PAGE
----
For all the many reasons life feels so tricky in 2018 – hideous partisan politics, the changing divide between genders, the inexplicable popularity of the Kardashians – one reason has stood out to me as of late. We’re living through a confusing time period that I’ve come to call “The In Between Times.”
That would be the space between “back in the day” and some presumably far better tomorrow.
Life during The In Between Times generates a ton of confusion. Like Wednesday, when I arrived at a buddy’s house and spied a thick sheath of bound yellow paper littering his driveway. It was soggy to the touch from the monsoon. Nonetheless, I carried the waterlogged item to his front door. Our comedy routine went on a full five minutes.
“What is this thing?” I asked.
“It says ‘Yellow Pages,” was his answer. “Huh. You think Amazon screwed up and it’s for someone else?”
Me: “Maybe a drone dropped it?”
Then we made the ritual annual walk to the recycling bin and gave the Yellow Pages a proper burial.
The In Between Times – when some businesses remain willing to buy ads in the Yellow Pages, so someone continues to print virtually worthless phone books – provides many such confusing moments. Last week, for example, I told a freelance designer I would mail her a check that afternoon.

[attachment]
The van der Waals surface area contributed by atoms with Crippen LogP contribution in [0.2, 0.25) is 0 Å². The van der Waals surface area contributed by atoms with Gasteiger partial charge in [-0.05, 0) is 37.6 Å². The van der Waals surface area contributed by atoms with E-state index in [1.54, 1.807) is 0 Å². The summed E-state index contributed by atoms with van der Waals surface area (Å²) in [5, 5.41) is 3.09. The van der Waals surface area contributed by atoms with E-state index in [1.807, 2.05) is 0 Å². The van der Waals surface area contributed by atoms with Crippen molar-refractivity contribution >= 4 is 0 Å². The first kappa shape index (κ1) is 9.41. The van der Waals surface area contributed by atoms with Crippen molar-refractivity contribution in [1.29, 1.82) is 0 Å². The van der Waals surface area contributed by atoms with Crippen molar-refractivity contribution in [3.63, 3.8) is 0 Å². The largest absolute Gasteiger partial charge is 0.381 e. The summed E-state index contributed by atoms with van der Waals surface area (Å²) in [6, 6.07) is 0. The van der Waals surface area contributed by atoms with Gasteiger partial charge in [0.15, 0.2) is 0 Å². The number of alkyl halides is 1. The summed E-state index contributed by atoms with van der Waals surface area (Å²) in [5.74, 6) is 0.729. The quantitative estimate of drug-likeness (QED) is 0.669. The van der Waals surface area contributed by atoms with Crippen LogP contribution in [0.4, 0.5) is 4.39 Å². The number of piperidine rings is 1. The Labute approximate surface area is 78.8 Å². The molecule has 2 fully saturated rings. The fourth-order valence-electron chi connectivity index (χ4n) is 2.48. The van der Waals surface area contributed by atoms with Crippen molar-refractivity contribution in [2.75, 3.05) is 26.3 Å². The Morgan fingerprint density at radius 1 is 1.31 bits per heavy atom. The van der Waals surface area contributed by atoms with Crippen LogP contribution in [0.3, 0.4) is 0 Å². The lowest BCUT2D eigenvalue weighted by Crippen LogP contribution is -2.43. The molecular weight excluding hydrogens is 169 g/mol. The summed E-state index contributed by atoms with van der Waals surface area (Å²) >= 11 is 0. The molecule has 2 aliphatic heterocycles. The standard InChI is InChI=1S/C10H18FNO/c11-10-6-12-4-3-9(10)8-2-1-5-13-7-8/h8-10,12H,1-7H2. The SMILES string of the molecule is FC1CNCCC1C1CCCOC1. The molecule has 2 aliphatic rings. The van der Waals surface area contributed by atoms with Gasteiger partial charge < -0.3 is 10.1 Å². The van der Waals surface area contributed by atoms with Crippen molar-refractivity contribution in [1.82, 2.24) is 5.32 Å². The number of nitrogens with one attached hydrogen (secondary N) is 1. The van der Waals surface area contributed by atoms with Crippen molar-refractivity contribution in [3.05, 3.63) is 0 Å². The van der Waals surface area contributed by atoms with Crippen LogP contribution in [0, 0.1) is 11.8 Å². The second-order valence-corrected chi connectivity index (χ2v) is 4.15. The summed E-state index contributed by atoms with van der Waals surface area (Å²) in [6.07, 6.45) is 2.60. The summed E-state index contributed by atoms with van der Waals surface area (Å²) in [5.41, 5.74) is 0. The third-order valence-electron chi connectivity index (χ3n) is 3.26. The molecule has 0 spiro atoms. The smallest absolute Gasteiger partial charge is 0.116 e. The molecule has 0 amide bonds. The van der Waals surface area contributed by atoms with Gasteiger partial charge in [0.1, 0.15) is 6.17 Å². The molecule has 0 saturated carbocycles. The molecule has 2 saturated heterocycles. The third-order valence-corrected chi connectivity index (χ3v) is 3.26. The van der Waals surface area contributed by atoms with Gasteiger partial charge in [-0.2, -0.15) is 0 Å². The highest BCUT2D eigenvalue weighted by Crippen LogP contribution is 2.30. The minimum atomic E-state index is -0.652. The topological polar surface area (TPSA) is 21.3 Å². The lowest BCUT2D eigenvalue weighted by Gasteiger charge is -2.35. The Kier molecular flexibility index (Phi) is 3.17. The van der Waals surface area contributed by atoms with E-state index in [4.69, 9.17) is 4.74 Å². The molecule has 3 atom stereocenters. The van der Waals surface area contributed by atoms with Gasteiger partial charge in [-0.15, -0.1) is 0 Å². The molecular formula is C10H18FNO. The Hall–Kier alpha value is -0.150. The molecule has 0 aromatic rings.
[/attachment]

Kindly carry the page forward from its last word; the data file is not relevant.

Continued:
This Millenial’s response?
“You know, I actually don’t take checks now. I do PayPal, Cash app or Zelle. Whichever works best for you.”
You know what would work best for me? If accepted methods of exchanging currency that have been in use for decades wouldn’t go out of style before my very eyes.
Pretty soon, I’m going to make what nowadays has become known as a “dad” joke – “The check is in the mail!” – only to be greeted by the blank stares and slack jaws that have become staple expressions during The In Between Times.
I’m sure that was the look they wore at the corporate headquarters of Border’s Books and Blockbuster Video, at precisely the moment the digital future kicked those companies in the organizational private parts.
That’s The In Between Times for you: You do things one way for 10 or 20 years. Then, all of a sudden, 99 percent of the world is doing that thing a better way, and you’re the last to know. Though not all the time.
A few weeks ago, my doctor’s office asked me to sign a document and fax it to them.
Me: “Uhh, I’m not sure if you’re aware, but it’s not 1999. I don’t have a fax machine. It’s in the trash next to the Betamax and the telephone answering machine. How about I sign this thing digitally and email it back?”
Thereafter, I was treated to a long lecture about end-to-end email encryption and HIPAA, the Health Insurance Portability and Accountability Act. I’ll spare you the gory details. Basically, it’s way tougher for some 14-year-old in Moscow to hack your podiatrist’s fax machine than it would be to compromise an email account.
Which I guess someone should have told Hillary Clinton back in, like, 2016.
Anyway, such is life during The In Between Times. One day, the future will arrive with all its glorious improvements on modern life. Your GPS won’t malfunction anymore and guide you into the labyrinth of dead ends around Sky Harbor Airport. Siri won’t mishear you and text someone to “duck off.”
And newspaper columns like this one will no longer be an assault on your senses.
Mostly because I doubt there will be newspapers like this one when The In Between Times finally, mercifully come to an end.